Friday, December 26, 2008

Escape to Witch Mountain

This has to be one of my favorite childhood films. Escape to Witch Mountain is a 1975 Disney film based on a book by Alexander Key (book cover images below). I am guessing I saw the film on TV on the Wonderful World of Disney TV program that ran opposite 60 minutes so it was always a battle with my parents to be allowed to watch "our show." This was back when we had to turn the antenna on the top of the house to tune in one of our four main TV channels.

I read Key's book AFTER seeing the film and right now I really can't remember the book or any of its differences from the film.

Tony and Tia Castaway with Winkie and Mr. O'Day

Tony (Ike Eisenmann) and Tia (Kim Richards) are orphaned children who are placed in a juvenile center after their foster mother Mrs. Malone dies. They possess paranormal abilities. Tia can communicate using only her mind; she does this to speak to Tony and to animals and unlock doors with her mind.

One of the best scenes is when the kids are presented a puppet playset and Tony is able to make them work using his music. Using his harmonica he can access his powers of telekinesis and it both entertains them and saves them when they are locked up in the jail and he distracts the officer by creating a dancing coat rack that frightens the man into a corner.

Pictured here is Tia's "star case" with its hidden map the kids just discovered. They've been suppressing memories about their past and Tia begins to remember an Uncle Bene and a shipwreck of some kind. She remembers being rescued and that other people drowned. They use the map to flee the baddies who are chasing them for their powers and Mr. O'Day (Eddie Albert) is instrumental in helping them get there. One of the main bad guys is devilishly familiar now that I've seen all the James Bond films--Donald Pleasance plays Mr. Deranian.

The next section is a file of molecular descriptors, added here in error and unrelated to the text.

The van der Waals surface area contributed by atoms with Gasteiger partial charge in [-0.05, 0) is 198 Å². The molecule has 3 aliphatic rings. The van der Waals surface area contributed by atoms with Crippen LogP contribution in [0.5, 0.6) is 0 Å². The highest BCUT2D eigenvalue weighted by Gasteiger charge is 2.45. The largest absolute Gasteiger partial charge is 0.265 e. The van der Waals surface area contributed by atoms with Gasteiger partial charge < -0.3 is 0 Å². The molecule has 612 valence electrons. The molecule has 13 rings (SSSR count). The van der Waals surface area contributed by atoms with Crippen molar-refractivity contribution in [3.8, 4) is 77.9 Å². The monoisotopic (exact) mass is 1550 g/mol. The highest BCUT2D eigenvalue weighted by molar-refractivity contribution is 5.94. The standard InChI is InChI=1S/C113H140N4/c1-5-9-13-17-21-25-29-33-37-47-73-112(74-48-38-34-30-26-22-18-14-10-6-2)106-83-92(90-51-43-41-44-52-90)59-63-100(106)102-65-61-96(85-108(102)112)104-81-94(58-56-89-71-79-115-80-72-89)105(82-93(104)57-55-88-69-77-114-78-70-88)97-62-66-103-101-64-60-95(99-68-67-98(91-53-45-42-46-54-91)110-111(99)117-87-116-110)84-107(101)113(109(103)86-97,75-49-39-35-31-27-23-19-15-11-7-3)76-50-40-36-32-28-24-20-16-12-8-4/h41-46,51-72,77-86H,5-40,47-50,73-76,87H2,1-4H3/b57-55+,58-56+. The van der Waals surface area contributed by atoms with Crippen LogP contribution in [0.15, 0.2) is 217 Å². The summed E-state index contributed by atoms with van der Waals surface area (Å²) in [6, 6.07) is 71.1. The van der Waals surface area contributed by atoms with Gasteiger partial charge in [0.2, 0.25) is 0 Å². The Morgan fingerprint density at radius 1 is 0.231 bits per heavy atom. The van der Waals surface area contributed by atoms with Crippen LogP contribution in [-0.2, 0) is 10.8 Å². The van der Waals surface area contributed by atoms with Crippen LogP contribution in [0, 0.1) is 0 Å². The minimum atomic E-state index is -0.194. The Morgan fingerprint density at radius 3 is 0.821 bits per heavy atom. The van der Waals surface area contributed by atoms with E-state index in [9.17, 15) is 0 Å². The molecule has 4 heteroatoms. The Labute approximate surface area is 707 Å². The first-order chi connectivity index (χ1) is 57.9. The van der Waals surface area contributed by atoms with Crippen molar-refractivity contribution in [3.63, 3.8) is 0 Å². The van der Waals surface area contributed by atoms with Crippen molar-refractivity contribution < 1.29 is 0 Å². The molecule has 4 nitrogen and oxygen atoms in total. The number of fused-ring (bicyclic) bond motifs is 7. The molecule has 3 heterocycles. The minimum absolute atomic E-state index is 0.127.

Interesting fact I learned while creating this post:
Kim Richards is Paris Hilton's aunt.

In 2009, a new version of the film will release. I am not sure how I feel about this. Certainly it will NOT be as good as the beloved favorite from my youth. Heck, the beloved favorite seen today isn't as good as it was in my youth. Things rarely are. But I really did enjoy watching the 1975 version about a week ago at the gym. I barely noticed all the exercise I was getting while running on the treadmill. I was too captivated by the film as it aired on TCM. I didn't stick around to watch the sequel Return from Witch Mountain which introduces new bad guys--notably Bette Davis and Christopher Lee. I am guessing I will watch this 2009 movie when it makes its way to DVD.

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